I mean, you brought up there’s a lot to unpack. I think one thing you said was very true, is that you don’t really have all the pieces together, but you went for it. And networking was a huge piece, because I think one thing you did mention, but I think it’s worth pointing out, is that when we work full time, and whether you work in nonprofit or for me, it felt like at the time that I worked in advertising consulting, I was meeting dozens of people every day. But just like you said, I think people had the same fears, people had the same constraints, and not really thinking in terms of a freelance career, and by building, in your case, really building a mechanism, a group, a website, really a business, and then having events, who knows? Like these days with podcasts, all broadcasting who you are, what you’re doing, and you are at the center of it. And it doesn’t matter if you’re not the most famous person within that organization or being the most interviewed person, but they see you as an authority because you organized this and you made it happen.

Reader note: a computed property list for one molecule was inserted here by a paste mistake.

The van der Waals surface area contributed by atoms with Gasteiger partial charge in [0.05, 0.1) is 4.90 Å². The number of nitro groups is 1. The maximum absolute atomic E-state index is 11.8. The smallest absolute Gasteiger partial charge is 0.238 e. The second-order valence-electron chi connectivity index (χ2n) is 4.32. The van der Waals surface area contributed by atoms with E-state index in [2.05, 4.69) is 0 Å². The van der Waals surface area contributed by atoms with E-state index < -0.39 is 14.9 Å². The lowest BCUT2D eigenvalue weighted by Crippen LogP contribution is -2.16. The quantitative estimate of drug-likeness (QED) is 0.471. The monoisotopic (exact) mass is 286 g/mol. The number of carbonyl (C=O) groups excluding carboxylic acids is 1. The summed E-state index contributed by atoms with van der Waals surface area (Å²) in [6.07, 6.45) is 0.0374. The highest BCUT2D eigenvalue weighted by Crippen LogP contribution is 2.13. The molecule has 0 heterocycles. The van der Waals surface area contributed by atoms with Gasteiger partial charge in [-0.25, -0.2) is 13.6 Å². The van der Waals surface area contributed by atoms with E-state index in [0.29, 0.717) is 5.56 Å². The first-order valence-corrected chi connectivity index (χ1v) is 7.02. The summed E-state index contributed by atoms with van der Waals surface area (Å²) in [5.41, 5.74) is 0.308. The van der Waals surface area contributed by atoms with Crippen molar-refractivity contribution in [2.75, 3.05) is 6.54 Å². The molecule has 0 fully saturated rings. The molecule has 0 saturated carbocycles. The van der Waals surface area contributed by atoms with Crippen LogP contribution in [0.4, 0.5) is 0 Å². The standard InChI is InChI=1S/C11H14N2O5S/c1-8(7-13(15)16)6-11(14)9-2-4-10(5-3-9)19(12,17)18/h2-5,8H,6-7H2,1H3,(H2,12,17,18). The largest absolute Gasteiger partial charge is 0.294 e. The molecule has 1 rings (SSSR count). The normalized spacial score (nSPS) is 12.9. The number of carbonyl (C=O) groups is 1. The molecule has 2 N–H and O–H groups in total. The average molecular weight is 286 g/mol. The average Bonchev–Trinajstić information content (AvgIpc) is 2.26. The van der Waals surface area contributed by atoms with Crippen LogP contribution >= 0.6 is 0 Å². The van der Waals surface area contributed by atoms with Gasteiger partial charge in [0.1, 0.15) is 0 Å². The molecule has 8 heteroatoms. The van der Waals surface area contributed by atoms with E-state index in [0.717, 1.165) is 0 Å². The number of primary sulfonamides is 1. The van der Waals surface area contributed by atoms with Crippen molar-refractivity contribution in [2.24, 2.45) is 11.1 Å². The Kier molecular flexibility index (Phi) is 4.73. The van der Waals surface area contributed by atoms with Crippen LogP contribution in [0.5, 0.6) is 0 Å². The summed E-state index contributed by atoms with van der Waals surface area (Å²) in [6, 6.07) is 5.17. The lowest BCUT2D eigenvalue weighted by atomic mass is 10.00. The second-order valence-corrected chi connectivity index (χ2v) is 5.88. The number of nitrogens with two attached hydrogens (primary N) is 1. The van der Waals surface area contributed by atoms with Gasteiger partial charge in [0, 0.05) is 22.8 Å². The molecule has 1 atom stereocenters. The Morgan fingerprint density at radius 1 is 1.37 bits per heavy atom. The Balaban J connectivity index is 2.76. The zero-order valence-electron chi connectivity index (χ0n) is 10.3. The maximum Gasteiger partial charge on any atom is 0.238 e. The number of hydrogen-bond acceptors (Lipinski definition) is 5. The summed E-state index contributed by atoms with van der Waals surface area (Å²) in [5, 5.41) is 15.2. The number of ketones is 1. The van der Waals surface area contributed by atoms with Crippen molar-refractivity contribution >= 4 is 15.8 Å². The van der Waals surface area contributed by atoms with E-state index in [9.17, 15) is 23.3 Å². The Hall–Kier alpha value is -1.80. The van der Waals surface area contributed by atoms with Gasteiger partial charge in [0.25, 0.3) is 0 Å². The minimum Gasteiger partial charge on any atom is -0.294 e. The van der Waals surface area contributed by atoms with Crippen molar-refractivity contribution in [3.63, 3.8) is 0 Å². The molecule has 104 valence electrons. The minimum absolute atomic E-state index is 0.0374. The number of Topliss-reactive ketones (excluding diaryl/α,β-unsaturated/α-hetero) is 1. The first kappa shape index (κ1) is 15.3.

Yeah, and what’s crazy to me is that more people don’t do stuff like that because it’s not that hard to do. I mean, I also made that website in Weebly.
And it got to the point where eventually I had to hire a developer to build a WordPress site for it because it became more like a database, but just to say, like, hey, I see this gap here. I noticed that there was a gap between all of these creative businesses and the clients, and the only way they were finding each other was by Googling random search terms and maybe getting an introduction from somebody being like, oh, I worked with this web designer once, they were great. It’s not complete enough. So I think there’s a lot of potential there. If you have any leadership quality or the ability to see gaps in the marketplace or just within your own circle, how do you start connecting people? Because it’s pretty easy to become a leader that way. I think, and sorry to interrupt. The other part was I think you kind of touched on this. When you work by yourself, especially from home, you’re so isolated, right? So it’s very easy to stop making connections like you would in a normal job. And so finding a way to start having coffee dates and going to networking events and stuff like that is so important just to get out of your own head and meet some new people that way.